Russian trolls are targeting Western media, claims UK research
The Crime and Research Security Institute at Cardiff University said it had unearthed evidence from 32 major news outlets in 16 countries that have been targeted via manipulation of their readers' comments sections.
Western media news websites are being hijacked by pro-Russian trolls to spread propaganda and disinformation supporting the Kremlin, according to research published by a British university on Monday. The Crime and Research Security Institute at Cardiff University said it had unearthed evidence from 32 major news outlets in 16 countries that have been targeted via manipulation of their readers' comments sections.
They include the Daily Mail, Daily Express, and The Times in Britain; Fox News and the Washington Post in the United States; France's Le Figaro; Germany's Der Spiegel and Die Welt; and La Stampa in Italy. Researchers say they found 242 stories where "provocative pro-Russian or anti-Western statements" were posted in reaction to stories related to Russia.
Russian-language outlets then used them as the basis for stories to suggest wider support among the Western public for Russian policies and President Vladimir Putin. The research into online activity was conducted during ongoing tensions between Russia and Ukraine earlier this year. But the unit said the tactics have been escalating since 2018, amid heightening tensions between Moscow and the West.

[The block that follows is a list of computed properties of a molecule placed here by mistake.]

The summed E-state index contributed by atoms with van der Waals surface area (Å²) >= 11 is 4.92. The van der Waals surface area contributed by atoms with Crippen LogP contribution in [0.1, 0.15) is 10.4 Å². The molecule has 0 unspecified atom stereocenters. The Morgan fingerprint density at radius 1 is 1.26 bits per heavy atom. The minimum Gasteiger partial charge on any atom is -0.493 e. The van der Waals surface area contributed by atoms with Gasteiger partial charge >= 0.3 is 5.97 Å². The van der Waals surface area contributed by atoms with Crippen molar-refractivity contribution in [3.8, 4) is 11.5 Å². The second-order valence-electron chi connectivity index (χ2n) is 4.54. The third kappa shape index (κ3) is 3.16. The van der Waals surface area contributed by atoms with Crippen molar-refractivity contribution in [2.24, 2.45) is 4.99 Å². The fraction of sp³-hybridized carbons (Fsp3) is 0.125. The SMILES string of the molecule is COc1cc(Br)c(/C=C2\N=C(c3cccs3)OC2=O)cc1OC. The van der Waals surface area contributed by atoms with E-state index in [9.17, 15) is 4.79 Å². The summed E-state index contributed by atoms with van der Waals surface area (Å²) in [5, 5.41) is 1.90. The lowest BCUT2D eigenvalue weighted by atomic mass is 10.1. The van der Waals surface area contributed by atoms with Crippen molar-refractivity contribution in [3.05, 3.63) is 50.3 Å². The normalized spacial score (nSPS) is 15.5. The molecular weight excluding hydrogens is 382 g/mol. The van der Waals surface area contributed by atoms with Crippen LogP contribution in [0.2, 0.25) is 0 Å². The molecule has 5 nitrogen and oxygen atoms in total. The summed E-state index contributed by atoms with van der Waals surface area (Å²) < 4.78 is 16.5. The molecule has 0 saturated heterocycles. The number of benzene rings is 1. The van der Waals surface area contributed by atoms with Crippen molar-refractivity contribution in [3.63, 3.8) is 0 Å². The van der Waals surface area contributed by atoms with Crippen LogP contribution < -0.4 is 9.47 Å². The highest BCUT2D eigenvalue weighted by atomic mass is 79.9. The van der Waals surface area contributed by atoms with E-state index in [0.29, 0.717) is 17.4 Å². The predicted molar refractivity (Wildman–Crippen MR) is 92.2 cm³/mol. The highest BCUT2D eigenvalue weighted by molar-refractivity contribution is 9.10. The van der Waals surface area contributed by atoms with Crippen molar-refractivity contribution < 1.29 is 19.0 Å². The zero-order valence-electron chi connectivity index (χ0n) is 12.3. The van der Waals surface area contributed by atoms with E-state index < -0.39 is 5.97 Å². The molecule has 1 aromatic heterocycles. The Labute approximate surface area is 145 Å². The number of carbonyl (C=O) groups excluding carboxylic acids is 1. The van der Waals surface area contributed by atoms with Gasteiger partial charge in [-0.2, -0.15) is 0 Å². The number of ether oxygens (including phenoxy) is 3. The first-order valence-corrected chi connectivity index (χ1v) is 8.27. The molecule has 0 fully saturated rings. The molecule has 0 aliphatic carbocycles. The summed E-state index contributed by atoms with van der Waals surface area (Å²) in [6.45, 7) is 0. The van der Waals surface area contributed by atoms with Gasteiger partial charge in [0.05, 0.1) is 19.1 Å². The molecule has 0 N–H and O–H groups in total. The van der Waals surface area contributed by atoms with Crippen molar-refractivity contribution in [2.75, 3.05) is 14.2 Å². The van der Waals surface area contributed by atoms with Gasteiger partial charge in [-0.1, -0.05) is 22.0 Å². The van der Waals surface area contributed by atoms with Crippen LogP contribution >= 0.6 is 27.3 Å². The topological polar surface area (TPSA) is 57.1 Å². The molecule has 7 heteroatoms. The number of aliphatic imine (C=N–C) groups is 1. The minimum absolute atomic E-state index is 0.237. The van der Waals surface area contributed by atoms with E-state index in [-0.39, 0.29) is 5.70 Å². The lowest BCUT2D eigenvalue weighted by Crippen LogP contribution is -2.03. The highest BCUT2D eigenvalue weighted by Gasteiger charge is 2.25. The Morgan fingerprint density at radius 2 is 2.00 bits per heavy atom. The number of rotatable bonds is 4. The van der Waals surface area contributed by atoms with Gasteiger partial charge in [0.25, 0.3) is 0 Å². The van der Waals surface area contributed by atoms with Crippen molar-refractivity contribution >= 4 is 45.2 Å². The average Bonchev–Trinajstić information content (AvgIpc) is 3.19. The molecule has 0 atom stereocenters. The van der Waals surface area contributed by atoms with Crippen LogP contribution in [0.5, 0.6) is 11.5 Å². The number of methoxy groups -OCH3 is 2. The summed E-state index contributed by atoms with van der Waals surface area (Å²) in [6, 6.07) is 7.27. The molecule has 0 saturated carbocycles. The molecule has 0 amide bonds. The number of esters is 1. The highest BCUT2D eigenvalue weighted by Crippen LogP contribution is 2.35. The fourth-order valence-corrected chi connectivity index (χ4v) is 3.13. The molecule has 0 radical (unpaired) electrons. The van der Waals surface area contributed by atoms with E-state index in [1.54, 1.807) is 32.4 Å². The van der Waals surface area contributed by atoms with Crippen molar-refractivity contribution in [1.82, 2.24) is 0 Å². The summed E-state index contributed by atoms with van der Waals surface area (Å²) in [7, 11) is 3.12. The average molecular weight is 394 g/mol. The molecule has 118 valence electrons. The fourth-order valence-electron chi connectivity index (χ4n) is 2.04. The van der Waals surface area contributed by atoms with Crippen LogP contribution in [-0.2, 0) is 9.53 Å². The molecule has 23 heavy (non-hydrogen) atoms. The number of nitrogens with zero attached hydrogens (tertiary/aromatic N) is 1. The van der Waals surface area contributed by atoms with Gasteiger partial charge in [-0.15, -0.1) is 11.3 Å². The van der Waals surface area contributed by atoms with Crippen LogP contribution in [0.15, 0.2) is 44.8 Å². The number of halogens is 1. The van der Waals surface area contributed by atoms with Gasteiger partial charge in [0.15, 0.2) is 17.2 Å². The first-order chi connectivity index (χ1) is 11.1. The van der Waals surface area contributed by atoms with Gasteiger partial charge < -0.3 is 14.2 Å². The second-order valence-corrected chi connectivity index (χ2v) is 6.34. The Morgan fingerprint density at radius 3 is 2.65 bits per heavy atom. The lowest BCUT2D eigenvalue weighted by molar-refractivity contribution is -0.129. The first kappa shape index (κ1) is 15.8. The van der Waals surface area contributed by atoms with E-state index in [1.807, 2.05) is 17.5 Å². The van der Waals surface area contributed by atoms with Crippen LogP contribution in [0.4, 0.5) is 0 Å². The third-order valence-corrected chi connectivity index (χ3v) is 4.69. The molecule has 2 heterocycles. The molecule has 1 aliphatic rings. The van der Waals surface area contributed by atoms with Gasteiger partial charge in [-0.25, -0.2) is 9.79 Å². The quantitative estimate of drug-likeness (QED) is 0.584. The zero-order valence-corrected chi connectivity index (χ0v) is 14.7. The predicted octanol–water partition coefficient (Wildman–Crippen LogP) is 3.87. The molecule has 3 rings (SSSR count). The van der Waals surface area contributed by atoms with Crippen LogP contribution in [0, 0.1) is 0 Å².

Crime and Security Research Institute director Martin Innes said the trolling operation was "significant" given its sophistication, scope, and scale.
"By hijacking the comments sections of Western media brands, it has been able to present its propaganda as indicative of mainstream opinion," he added.
"The Western media outlets we investigated are especially vulnerable to this kind of manipulation, with no security measures in place to prevent, deter or detect this kind of activity.
"Trolls have been able to easily switch between personas and identities, which is something the technology actually enables."
Researchers used data science recognition and detection techniques, which indicated an orchestrated campaign, with suspicious account profiles repeatedly changing their persona and location.
Foreign Secretary Dominic Raab, whose department helps partly fund the Open Source Communications Analytics Research programme at Cardiff headed by Innes, said Britain and its allies were working to combat "Kremlin trolls peddling lies".
"This report highlights the threat to our democracy of Russian state-backed misinformation on the internet," he added.
The report said there was evidence of co-ordination between Russian state-owned media, those with a history of spreading misinformation and outlets identified by Western intelligence as having links to Russian security services.
Innes said given the potential to influence public opinion, it was "vital that media companies running participatory websites are more transparent about how they are tackling disinformation and more proactive in preventing it".
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